Friday, December 30, 2011

Happy Birthday Patti Smith


[Berenice Abbott, Automat, 977 Eighth Avenue, Manhattan, 1936.]

Happy Birthday, Patti! (Patti turns 65 years old today)

Quite a year for Patti Smith - notably that National Book Award. We're wondering who'll play Allen in the (inevitable) film version of "Just Kids" (wondering who'll play her and Robert Mapplethorpe, for that matter).
Here's the iconic account of the meeting-in-the-Automat.

“...I went through our belongings and found exactly fifty-five cents, slipped on my grey trench-coat and Mayakovsky cap, and headed to the Automat. I got my tray and slipped in my coins but the window wouldn’t open. I tried again without luck and then I noticed that the price had gone up to sixty-five cents. I was disappointed, to say the least, when I heard a voice say, “Can I help?”. I turned around and it was Allen Ginsberg. We had never met but there was no mistaking the face of one of our great poets and activists. I looked into those intense dark eyes punctuated by his dark curly beard and just nodded. Allen added the extra dime and also stood me to a cup of coffee. I wordlessly followed him to his table, and then plowed into the sandwich. Allen introduced himself. He was talking about Walt Whitman and I mentioned that I was raised near Camden, where Whitman was buried, when he leaned forward and looked at me intently. “Are you a girl?” he asked
“Yeah, I said, Is that a problem?”.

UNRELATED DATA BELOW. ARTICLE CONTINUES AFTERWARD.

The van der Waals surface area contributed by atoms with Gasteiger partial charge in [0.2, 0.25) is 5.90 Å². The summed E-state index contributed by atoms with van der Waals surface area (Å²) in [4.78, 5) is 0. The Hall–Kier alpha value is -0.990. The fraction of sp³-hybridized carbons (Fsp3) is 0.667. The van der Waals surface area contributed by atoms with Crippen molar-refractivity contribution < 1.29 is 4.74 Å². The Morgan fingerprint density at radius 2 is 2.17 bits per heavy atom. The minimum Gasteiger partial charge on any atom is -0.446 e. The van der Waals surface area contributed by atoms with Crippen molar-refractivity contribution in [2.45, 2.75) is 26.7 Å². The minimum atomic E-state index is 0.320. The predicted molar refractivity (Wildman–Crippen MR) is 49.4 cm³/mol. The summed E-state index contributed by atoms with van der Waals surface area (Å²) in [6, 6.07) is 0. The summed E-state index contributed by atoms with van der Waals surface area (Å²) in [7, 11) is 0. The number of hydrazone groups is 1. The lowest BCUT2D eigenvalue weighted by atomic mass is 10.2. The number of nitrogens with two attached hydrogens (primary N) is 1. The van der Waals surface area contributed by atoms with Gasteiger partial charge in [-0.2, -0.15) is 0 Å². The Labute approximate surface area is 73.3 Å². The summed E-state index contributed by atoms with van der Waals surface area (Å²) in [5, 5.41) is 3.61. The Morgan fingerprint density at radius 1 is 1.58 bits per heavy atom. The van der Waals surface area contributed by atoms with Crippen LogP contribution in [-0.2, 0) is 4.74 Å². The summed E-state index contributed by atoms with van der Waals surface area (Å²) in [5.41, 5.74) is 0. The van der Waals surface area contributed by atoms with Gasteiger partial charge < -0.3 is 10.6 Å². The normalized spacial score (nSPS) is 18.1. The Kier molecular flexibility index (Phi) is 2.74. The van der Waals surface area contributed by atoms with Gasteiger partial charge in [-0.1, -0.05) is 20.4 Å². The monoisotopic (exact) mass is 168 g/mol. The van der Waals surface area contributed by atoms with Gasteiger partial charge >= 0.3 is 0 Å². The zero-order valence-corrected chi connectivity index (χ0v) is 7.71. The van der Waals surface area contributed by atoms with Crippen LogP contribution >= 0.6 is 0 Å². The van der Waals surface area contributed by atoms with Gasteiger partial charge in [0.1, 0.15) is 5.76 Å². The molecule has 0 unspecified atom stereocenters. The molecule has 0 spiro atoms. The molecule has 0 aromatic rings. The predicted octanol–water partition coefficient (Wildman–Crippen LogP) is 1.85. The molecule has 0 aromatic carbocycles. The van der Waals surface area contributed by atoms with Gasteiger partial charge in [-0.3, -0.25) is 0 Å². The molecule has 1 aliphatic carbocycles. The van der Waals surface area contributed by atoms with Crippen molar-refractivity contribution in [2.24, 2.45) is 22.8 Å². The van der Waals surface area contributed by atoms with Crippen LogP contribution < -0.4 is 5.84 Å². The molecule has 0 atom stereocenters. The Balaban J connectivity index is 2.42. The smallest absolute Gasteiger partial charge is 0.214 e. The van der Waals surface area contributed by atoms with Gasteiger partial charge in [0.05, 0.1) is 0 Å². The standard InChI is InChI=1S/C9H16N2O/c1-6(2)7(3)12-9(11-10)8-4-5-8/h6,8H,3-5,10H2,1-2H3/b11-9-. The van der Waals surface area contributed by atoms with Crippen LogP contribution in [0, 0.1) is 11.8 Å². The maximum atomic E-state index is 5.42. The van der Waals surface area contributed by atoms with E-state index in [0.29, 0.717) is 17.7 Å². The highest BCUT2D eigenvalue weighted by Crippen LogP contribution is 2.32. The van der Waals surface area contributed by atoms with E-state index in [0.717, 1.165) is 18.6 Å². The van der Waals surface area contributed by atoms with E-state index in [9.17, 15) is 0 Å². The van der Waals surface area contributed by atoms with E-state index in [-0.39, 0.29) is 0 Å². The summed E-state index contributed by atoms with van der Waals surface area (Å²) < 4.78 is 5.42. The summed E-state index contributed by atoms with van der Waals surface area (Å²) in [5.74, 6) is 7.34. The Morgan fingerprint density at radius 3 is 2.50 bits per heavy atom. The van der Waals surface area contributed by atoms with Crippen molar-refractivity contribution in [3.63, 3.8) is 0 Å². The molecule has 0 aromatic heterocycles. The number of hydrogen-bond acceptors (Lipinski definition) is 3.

He just laughed. “I’m sorry. I took you for a very pretty boy.”
I got the picture immediately.
"Well, does this mean I return the sandwich?"
"No, enjoy it. It was my mistake".
He told me he was writing a long elegy for Jack Kerouac, who had recently passed away. “Three days after Rimbaud’s birthday”, I said. I shook his hand and we parted company.
Sometime later Allen became my good friend and teacher. We often reminisced about our first encounter and he once asked how I would describe how we met. “I would say you fed me when I was hungry”, I told him. And he did.”


[Patti Smith, poet, 70’s cult pop singer artist, early house-mate of Robt. Mapplethorpe, Rimbaud & Wm. Burroughs devotée, retired 14 years from stage fame to raise two children, till her musician husband passed away. We did Buddhist Jewel Heart Center benefit performance in 4,000 seat Hill Auditorium together, she came from Detroit retirement to Ann Arbor’s Univ. of Michigan. Next day, signed new volume poems Early Work 1970-1979 in bookstore, that night we supped at Gelek Rinpoche’s home, February 17, 1995. (Ginsberg Caption) photo. c. Allen Ginsberg Estate]

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